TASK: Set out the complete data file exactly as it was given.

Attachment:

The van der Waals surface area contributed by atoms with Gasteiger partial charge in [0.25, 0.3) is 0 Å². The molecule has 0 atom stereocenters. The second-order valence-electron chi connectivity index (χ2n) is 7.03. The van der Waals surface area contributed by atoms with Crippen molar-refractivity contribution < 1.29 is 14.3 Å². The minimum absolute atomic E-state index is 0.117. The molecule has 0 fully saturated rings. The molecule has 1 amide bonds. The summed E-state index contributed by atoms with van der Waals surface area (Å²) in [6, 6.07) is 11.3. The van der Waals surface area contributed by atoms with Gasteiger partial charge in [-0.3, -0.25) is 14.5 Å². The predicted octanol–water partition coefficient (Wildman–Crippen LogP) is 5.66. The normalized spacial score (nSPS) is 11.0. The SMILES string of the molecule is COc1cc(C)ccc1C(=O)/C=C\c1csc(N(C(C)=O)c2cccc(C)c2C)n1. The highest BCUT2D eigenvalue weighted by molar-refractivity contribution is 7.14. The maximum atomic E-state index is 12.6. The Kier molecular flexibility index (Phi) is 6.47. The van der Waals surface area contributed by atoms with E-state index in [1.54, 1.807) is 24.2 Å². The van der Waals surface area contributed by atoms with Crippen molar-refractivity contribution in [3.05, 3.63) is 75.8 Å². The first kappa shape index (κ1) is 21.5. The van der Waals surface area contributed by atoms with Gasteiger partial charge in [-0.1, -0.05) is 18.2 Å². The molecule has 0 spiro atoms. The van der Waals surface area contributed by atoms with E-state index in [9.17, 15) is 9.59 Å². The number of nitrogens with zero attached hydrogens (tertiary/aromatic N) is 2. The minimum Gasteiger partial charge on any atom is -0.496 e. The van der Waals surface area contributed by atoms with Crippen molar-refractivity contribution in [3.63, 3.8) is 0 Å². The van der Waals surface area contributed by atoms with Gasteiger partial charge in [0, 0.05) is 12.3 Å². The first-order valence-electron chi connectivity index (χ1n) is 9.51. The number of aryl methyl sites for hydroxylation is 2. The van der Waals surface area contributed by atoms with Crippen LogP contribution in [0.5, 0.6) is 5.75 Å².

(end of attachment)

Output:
The van der Waals surface area contributed by atoms with Gasteiger partial charge in [0.25, 0.3) is 0 Å². The molecule has 0 atom stereocenters. The second-order valence-electron chi connectivity index (χ2n) is 7.03. The van der Waals surface area contributed by atoms with Crippen molar-refractivity contribution < 1.29 is 14.3 Å². The minimum absolute atomic E-state index is 0.117. The molecule has 0 fully saturated rings. The molecule has 1 amide bonds. The summed E-state index contributed by atoms with van der Waals surface area (Å²) in [6, 6.07) is 11.3. The van der Waals surface area contributed by atoms with Gasteiger partial charge in [-0.3, -0.25) is 14.5 Å². The predicted octanol–water partition coefficient (Wildman–Crippen LogP) is 5.66. The normalized spacial score (nSPS) is 11.0. The SMILES string of the molecule is COc1cc(C)ccc1C(=O)/C=C\c1csc(N(C(C)=O)c2cccc(C)c2C)n1. The highest BCUT2D eigenvalue weighted by molar-refractivity contribution is 7.14. The maximum atomic E-state index is 12.6. The Kier molecular flexibility index (Phi) is 6.47. The van der Waals surface area contributed by atoms with E-state index in [1.54, 1.807) is 24.2 Å². The van der Waals surface area contributed by atoms with Crippen molar-refractivity contribution in [3.05, 3.63) is 75.8 Å². The first kappa shape index (κ1) is 21.5. The van der Waals surface area contributed by atoms with Gasteiger partial charge in [-0.1, -0.05) is 18.2 Å². The molecule has 0 spiro atoms. The van der Waals surface area contributed by atoms with E-state index in [9.17, 15) is 9.59 Å². The number of nitrogens with zero attached hydrogens (tertiary/aromatic N) is 2. The minimum Gasteiger partial charge on any atom is -0.496 e. The van der Waals surface area contributed by atoms with Crippen molar-refractivity contribution in [3.63, 3.8) is 0 Å². The van der Waals surface area contributed by atoms with Gasteiger partial charge in [0, 0.05) is 12.3 Å². The first-order valence-electron chi connectivity index (χ1n) is 9.51. The number of aryl methyl sites for hydroxylation is 2. The van der Waals surface area contributed by atoms with Crippen LogP contribution in [0.5, 0.6) is 5.75 Å².